This description, doubtless incredibly accurate, bears little resemblance to descriptions by others at the time, nor does it resemble pictures of the Emperor, but if JJ Norwich accepts the views of a fellow European who are we to argue? Other depictions are of an aesthetic looking man, not notably ugly. Which does this wine resemble?

    Across two days decanted this wine shows little change. It is deep of hue, showing few signs of age. The nose is aromatic - macerated strawberries, cinnamon, some yoghurt like aspects, a little spice. Very heady. The palate is powerful, long and intense, with tannic grip in balance, although I think we do see the presence of a fair amount of well-handled oak. much like the heavy armour of the cataphracts. The fruit is there to handle it. I have to say that this is almost classical Burgundy. It hews closer to the pictorial evidence of Nikephoros than it does to Liutprand's description.

    Like Nikephoros, you may have to engage in considerable economies at home to support the effort of making war/seizing stock of this. In seeking it out I urge you to be as ruthless, as relentless and as willing to overcome initial set-backs as Nikephoros Phokas. Like him, earn a title like 'White Death of the Hoarders of Comte d'Armand'. I also encourage you to be suspicious of Papists, but go one step further than Nikephoros and loathe all religion with a truly Catholic breadth.

    'Nikephoros' as we all know translates roughly as 'Bringer of Victory' or 'Herald of Victory'. Our man earned the name. Yet his murder was not unpopular, although his replacement by another military man, his nephew, has a certain irony. Tzimiskes was also deeply religious in his way of life, not just at Sunday service.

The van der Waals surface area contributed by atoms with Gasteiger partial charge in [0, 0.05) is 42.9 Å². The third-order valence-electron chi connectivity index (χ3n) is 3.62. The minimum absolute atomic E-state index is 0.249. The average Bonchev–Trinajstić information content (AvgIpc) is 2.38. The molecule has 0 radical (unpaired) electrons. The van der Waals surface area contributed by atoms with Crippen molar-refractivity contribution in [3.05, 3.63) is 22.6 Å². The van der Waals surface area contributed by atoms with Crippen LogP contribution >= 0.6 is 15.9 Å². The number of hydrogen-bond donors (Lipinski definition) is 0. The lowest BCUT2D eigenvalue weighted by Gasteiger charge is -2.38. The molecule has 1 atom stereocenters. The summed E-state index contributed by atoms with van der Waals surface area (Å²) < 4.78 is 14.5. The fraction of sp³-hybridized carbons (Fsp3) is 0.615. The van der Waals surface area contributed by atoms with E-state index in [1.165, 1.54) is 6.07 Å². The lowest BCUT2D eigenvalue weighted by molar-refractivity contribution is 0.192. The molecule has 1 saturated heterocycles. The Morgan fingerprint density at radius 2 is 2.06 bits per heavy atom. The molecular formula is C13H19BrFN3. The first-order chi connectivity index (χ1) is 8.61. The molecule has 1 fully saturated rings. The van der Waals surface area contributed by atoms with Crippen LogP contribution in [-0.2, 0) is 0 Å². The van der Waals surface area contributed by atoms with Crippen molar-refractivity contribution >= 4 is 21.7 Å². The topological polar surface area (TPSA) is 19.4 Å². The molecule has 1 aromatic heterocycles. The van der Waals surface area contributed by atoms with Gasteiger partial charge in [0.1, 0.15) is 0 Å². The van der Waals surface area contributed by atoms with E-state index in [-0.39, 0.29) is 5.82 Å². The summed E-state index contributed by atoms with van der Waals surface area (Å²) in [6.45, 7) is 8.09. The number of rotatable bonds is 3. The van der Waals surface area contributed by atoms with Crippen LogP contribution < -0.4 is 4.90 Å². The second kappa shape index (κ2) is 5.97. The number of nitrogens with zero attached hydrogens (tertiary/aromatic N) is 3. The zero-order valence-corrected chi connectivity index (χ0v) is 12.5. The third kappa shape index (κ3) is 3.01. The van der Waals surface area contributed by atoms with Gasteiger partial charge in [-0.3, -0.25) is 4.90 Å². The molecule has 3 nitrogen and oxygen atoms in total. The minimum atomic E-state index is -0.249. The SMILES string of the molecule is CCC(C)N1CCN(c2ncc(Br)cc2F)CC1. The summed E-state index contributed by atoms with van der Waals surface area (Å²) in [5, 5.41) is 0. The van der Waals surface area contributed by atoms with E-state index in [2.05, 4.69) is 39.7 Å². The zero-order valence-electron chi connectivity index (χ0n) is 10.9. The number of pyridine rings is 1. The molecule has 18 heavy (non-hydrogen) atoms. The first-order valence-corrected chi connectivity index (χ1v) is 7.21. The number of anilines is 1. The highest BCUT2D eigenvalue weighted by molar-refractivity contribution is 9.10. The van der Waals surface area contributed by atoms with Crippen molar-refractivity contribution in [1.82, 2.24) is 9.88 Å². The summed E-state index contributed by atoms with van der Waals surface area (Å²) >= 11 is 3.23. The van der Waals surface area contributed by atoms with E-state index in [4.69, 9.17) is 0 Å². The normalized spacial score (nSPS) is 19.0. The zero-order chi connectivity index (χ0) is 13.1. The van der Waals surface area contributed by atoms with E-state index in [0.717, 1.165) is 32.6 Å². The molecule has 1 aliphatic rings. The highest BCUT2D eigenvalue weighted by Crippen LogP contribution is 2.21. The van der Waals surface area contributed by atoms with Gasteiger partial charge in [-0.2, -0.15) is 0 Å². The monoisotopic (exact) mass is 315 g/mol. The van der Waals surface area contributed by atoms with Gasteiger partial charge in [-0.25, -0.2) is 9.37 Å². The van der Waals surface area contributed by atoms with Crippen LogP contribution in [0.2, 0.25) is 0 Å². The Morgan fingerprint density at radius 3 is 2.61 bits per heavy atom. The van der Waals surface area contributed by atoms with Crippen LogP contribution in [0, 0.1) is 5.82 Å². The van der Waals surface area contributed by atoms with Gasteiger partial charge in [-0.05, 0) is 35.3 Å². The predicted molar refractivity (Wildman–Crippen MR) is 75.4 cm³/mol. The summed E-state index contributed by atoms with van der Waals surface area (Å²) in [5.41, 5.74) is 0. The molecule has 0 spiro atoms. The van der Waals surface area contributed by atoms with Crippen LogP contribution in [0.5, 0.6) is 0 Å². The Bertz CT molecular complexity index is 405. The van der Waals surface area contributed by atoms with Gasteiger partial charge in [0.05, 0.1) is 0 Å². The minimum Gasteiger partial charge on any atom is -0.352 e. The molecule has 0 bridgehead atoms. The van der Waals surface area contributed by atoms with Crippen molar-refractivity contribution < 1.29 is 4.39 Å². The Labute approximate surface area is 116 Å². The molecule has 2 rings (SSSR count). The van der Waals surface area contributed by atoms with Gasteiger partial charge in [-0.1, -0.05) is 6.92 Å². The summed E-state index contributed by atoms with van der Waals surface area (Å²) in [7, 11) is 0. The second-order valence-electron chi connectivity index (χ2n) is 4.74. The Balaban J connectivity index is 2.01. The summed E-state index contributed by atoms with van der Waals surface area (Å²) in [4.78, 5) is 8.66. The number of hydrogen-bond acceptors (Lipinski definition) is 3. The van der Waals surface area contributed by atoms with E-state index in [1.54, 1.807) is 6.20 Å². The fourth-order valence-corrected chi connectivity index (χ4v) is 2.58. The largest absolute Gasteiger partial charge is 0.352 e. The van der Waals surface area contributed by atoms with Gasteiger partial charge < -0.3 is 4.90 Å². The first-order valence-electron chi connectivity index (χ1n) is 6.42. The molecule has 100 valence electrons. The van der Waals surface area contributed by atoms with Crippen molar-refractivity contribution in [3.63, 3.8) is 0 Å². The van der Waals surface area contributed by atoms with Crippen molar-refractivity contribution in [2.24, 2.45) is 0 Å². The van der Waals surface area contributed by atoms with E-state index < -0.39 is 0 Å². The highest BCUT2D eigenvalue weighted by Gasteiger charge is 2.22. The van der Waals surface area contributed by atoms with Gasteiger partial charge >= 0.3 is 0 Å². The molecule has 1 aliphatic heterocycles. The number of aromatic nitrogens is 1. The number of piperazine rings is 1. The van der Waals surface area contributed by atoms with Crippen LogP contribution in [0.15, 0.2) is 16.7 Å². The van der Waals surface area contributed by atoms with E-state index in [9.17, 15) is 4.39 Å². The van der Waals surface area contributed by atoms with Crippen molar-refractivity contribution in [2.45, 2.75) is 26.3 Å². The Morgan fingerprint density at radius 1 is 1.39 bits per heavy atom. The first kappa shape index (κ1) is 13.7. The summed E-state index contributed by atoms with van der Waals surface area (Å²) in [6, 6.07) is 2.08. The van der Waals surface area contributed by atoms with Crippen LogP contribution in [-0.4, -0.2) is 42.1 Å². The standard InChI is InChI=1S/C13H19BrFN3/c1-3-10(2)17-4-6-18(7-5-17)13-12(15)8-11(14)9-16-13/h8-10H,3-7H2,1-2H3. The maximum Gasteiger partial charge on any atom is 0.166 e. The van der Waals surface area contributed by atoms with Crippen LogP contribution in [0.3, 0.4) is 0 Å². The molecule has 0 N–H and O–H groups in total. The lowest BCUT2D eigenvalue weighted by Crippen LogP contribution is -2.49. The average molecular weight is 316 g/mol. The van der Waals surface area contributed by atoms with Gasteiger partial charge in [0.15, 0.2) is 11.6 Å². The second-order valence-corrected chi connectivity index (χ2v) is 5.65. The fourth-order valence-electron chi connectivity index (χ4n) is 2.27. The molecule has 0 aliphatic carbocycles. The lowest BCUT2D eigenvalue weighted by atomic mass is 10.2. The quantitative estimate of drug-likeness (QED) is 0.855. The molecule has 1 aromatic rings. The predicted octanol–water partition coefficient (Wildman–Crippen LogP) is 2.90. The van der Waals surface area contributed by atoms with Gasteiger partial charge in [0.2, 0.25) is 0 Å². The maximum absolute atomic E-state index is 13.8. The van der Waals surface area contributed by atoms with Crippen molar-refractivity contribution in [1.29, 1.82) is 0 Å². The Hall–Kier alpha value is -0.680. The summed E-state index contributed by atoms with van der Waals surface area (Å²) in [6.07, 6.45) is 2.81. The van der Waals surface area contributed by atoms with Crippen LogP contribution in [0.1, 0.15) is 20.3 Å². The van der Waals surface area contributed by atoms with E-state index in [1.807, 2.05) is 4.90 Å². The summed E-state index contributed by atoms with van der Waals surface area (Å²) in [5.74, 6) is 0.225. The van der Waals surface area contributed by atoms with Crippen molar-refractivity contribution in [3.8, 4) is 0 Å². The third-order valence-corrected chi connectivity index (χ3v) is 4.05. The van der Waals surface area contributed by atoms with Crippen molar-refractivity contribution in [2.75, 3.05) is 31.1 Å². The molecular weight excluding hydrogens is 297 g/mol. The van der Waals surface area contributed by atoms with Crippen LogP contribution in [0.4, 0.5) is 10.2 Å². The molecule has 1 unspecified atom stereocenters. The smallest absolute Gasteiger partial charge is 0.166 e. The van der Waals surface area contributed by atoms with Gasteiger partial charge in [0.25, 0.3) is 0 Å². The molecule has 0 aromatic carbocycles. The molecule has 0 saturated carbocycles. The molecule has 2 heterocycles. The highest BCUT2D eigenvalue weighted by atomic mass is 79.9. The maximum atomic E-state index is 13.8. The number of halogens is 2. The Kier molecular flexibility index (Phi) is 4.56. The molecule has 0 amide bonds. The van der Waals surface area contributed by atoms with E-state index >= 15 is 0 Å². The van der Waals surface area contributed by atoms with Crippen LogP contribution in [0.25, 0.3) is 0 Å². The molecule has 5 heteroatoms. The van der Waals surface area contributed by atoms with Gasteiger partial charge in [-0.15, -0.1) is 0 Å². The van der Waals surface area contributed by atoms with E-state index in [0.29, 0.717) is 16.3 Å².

Nikephoros handled the expansionist plans of the Germans in Italy roughly, he reconquered strategically important territory like Crete, Cyrus and the Cilician gates and he achieved great success against the dread Saracens.

    So, why a nagging doubt about him? Well, as with this wine, one wonders whether the driving force behind the power is sustainable and whether there is incipient over-reach. Here it is, for me, a slight question about the oak. This is not a wine where you must wade through the oak to find a quivering, delicate and dying piece of fruit. But the oak is not a small part of the picture. I tend to the view the wine will continue to grow and continue to soak it up but...

    With Nikephoros, it was really about the capacity of the realm to fund the endless wars and the willingness and capacity of its people to endure the hardships of endless war. Within a century the successes were swept away, by the Normans in Italy and Sicily and by the Seljuk Turks at Manzikert. Well before then, the armies had become dependent on mercenaries to a degree unheard of and the rulers and people had become the kind of lame, dope-smoking, slacking little suckers so familiar today.

    Drink this wine and channel your inner Nikephoros, or Tzimiskes. Like the wine and the emperors, feel the power and live the life, but do watch the wife.

    7 people found this helpful, do you? Yes - No / Comments (4)

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Jasper Morris Inside Burgundy

The World of Fine Wine

Burghound

Vinous

  • By Antonio Galloni
    The 2009 Red Burgundies from Bottle (Apr 2012), (See more on Vinous...)

    (Comte Armand Pommard Clos Des Epeneaux 1er Cru Red) Login and sign up and see review text.

Burghound

Vinous

  • By Antonio Galloni
    The 2009 Red Burgundies (May 2011), (See more on Vinous...)

    (Denis Bachelet Pommard Clos Des Epeneaux – 1er Cru Red) Login and sign up and see review text.

JancisRobinson.com

Vinous

  • By Stephen Tanzer
    January/February 2011, IWC Issue #154, (See more on Vinous...)

    (Domaine des Epeneaux/Comte Armand Pommard Clos des Epeneaux) Login and sign up and see review text.

NOTE: Some content is property of Jasper Morris Inside Burgundy and The World of Fine Wine and Burghound and Vinous and JancisRobinson.com.